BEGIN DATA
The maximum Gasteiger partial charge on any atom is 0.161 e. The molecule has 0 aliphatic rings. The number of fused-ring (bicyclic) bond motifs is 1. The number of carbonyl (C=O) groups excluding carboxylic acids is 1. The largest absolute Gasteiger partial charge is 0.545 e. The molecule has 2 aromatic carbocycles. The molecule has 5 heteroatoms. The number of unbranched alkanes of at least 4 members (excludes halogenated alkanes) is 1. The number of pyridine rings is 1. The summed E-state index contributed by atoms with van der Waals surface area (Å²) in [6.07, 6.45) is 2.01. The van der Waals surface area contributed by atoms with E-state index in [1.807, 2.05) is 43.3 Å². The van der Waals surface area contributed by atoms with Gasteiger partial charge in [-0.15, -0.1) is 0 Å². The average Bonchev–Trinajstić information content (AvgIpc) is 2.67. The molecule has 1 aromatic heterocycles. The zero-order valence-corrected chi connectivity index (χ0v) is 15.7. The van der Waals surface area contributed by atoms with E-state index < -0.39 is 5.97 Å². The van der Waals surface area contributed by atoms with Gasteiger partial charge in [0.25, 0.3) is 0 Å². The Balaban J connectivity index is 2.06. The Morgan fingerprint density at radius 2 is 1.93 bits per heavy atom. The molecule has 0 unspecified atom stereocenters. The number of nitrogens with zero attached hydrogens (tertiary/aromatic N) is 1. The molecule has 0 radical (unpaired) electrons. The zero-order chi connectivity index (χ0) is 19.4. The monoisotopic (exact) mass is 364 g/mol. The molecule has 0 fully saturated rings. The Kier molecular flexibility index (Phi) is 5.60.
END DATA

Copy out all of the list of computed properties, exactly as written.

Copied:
The maximum Gasteiger partial charge on any atom is 0.161 e. The molecule has 0 aliphatic rings. The number of fused-ring (bicyclic) bond motifs is 1. The number of carbonyl (C=O) groups excluding carboxylic acids is 1. The largest absolute Gasteiger partial charge is 0.545 e. The molecule has 2 aromatic carbocycles. The molecule has 5 heteroatoms. The number of unbranched alkanes of at least 4 members (excludes halogenated alkanes) is 1. The number of pyridine rings is 1. The summed E-state index contributed by atoms with van der Waals surface area (Å²) in [6.07, 6.45) is 2.01. The van der Waals surface area contributed by atoms with E-state index in [1.807, 2.05) is 43.3 Å². The van der Waals surface area contributed by atoms with Gasteiger partial charge in [-0.15, -0.1) is 0 Å². The average Bonchev–Trinajstić information content (AvgIpc) is 2.67. The molecule has 1 aromatic heterocycles. The zero-order valence-corrected chi connectivity index (χ0v) is 15.7. The van der Waals surface area contributed by atoms with E-state index < -0.39 is 5.97 Å². The van der Waals surface area contributed by atoms with Gasteiger partial charge in [0.25, 0.3) is 0 Å². The Balaban J connectivity index is 2.06. The Morgan fingerprint density at radius 2 is 1.93 bits per heavy atom. The molecule has 0 unspecified atom stereocenters. The number of nitrogens with zero attached hydrogens (tertiary/aromatic N) is 1. The molecule has 0 radical (unpaired) electrons. The zero-order chi connectivity index (χ0) is 19.4. The monoisotopic (exact) mass is 364 g/mol. The molecule has 0 fully saturated rings. The Kier molecular flexibility index (Phi) is 5.60.